Are the seven lean years over?

The US, the UK and the euro area are now in the seventh year following the financial crisis. Are the seven lean years over, financially speaking? This is the question I seek to answer in this report. Here are the main conclusions:

  • In both the household and non-financial business sectors, only the Eurozone periphery is actually reducing debt. The US, UK and euro area core are deleveraging by growing income. In the Eurozone periphery however income is stagnating.
  • The US, UK and Eurozone core compare favourably with Japan in the 1990s, where household debt ratios stagnated and business deleveraging was slow. Especially in the Eurozone periphery business sector, deleveraging may not be over.
Household deleveraging JapanNFB
Japan on upper time scale, UK/US/Eurozone on lower time scale. GVA = gross value added.
  • Deleveraging however does not preclude growth. This is important especially for the Eurozone periphery.
  • Corporate debt issuance has partly compensated for the slowdown in bank lending and stagnation of securitisation in most countries. But banks still account for over half to two-thirds of credit outstanding in Europe. This figure is less than one-third in the US

Have a look at the whole report (its 18 slides make it easy to digest) and let me know what you think!


2 thoughts on “Are the seven lean years over?”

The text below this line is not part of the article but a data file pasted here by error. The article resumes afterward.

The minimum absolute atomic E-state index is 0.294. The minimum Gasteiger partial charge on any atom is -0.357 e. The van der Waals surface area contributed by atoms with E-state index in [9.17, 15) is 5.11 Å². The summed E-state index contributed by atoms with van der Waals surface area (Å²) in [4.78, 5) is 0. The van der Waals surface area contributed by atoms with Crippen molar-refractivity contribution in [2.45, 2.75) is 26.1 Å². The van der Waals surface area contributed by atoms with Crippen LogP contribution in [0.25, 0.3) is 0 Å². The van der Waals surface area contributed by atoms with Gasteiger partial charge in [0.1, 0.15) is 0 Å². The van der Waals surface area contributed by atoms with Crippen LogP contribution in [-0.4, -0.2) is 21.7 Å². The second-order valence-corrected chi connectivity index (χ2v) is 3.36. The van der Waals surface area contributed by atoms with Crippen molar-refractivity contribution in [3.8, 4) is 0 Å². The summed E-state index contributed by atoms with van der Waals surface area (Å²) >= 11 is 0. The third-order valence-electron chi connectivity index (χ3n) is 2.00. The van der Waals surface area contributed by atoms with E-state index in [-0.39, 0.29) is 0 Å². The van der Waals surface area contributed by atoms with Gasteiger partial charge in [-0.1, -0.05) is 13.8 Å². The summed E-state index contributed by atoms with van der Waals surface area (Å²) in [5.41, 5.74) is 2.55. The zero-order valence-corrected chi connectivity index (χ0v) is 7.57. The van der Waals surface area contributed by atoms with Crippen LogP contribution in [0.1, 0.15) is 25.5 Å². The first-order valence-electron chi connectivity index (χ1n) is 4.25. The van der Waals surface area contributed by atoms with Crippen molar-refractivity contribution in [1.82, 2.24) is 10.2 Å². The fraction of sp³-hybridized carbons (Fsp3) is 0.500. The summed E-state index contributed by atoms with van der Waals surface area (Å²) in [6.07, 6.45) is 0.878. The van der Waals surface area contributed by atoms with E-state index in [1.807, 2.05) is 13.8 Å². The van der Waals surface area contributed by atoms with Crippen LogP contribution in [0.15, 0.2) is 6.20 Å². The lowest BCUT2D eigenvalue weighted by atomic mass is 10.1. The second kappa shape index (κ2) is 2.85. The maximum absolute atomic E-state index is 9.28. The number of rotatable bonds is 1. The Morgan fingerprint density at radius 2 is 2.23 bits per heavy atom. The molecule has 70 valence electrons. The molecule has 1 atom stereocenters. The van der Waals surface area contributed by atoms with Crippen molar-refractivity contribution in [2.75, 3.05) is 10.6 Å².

1. Thanks, nice food for thought while in my Dar es Salaam traffic jam. Are you measuring deleveraging in two different ways: absolute change in lending or change in % of income? Last one seems best but you get different outcomes.

    1. Thanks Ewout. The main focus of the report is on % of income, as in the end it is the capacity to service debt (out of cash flows) that matters. But on slide 4 and 9 I do decompose the change in the ratios in a numerator (absolute debt change) and denominator (income growth) effect. It is on those slides that you see startling differences: the eurozone periphery deleverages by reducing debt, while US, UK and eurozone core deleverage primarily by growing income.
      The lesson is clear: economic growth is the “easiest” way to keep debt burdens manageable — actually reducing the nominal amount of debt outstanding is a slow and painful process…

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